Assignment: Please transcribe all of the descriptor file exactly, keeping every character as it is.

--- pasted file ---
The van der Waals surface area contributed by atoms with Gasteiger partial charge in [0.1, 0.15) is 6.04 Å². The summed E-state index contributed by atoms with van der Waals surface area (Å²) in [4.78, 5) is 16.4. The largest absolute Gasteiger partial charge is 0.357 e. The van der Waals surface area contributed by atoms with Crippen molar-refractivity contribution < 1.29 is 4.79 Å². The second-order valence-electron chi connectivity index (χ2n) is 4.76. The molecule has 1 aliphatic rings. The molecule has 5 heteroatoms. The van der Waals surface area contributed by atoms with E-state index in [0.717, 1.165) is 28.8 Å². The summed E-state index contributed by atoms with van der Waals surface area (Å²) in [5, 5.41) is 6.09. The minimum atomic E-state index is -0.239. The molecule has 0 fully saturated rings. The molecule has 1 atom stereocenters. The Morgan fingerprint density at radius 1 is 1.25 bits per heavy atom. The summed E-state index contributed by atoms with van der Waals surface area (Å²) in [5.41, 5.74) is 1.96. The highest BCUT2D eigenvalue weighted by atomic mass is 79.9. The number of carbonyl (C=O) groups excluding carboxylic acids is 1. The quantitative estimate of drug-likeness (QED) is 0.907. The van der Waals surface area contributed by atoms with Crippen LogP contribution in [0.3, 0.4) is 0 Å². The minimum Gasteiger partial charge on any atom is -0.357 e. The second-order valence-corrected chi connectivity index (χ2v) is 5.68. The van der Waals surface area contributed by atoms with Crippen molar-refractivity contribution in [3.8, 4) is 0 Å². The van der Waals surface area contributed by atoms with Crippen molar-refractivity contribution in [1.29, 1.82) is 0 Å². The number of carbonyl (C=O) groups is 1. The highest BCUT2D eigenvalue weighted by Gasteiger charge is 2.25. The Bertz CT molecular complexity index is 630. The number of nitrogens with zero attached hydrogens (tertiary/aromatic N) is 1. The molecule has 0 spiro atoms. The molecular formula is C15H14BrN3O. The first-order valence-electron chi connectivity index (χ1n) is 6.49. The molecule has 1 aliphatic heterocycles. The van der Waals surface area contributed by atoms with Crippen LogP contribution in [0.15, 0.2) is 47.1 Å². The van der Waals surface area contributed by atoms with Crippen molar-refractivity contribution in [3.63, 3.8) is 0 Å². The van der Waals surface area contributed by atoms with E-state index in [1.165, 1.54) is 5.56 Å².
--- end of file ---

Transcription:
The van der Waals surface area contributed by atoms with Gasteiger partial charge in [0.1, 0.15) is 6.04 Å². The summed E-state index contributed by atoms with van der Waals surface area (Å²) in [4.78, 5) is 16.4. The largest absolute Gasteiger partial charge is 0.357 e. The van der Waals surface area contributed by atoms with Crippen molar-refractivity contribution < 1.29 is 4.79 Å². The second-order valence-electron chi connectivity index (χ2n) is 4.76. The molecule has 1 aliphatic rings. The molecule has 5 heteroatoms. The van der Waals surface area contributed by atoms with E-state index in [0.717, 1.165) is 28.8 Å². The summed E-state index contributed by atoms with van der Waals surface area (Å²) in [5, 5.41) is 6.09. The minimum atomic E-state index is -0.239. The molecule has 0 fully saturated rings. The molecule has 1 atom stereocenters. The Morgan fingerprint density at radius 1 is 1.25 bits per heavy atom. The summed E-state index contributed by atoms with van der Waals surface area (Å²) in [5.41, 5.74) is 1.96. The highest BCUT2D eigenvalue weighted by atomic mass is 79.9. The number of carbonyl (C=O) groups excluding carboxylic acids is 1. The quantitative estimate of drug-likeness (QED) is 0.907. The van der Waals surface area contributed by atoms with Crippen LogP contribution in [0.3, 0.4) is 0 Å². The minimum Gasteiger partial charge on any atom is -0.357 e. The second-order valence-corrected chi connectivity index (χ2v) is 5.68. The van der Waals surface area contributed by atoms with Crippen molar-refractivity contribution in [3.8, 4) is 0 Å². The van der Waals surface area contributed by atoms with Crippen molar-refractivity contribution in [1.29, 1.82) is 0 Å². The number of carbonyl (C=O) groups is 1. The highest BCUT2D eigenvalue weighted by Gasteiger charge is 2.25. The Bertz CT molecular complexity index is 630. The number of nitrogens with zero attached hydrogens (tertiary/aromatic N) is 1. The molecule has 0 spiro atoms. The molecular formula is C15H14BrN3O. The first-order valence-electron chi connectivity index (χ1n) is 6.49. The molecule has 1 aliphatic heterocycles. The van der Waals surface area contributed by atoms with Crippen LogP contribution in [0.15, 0.2) is 47.1 Å². The van der Waals surface area contributed by atoms with Crippen molar-refractivity contribution in [3.63, 3.8) is 0 Å². The van der Waals surface area contributed by atoms with E-state index in [1.165, 1.54) is 5.56 Å².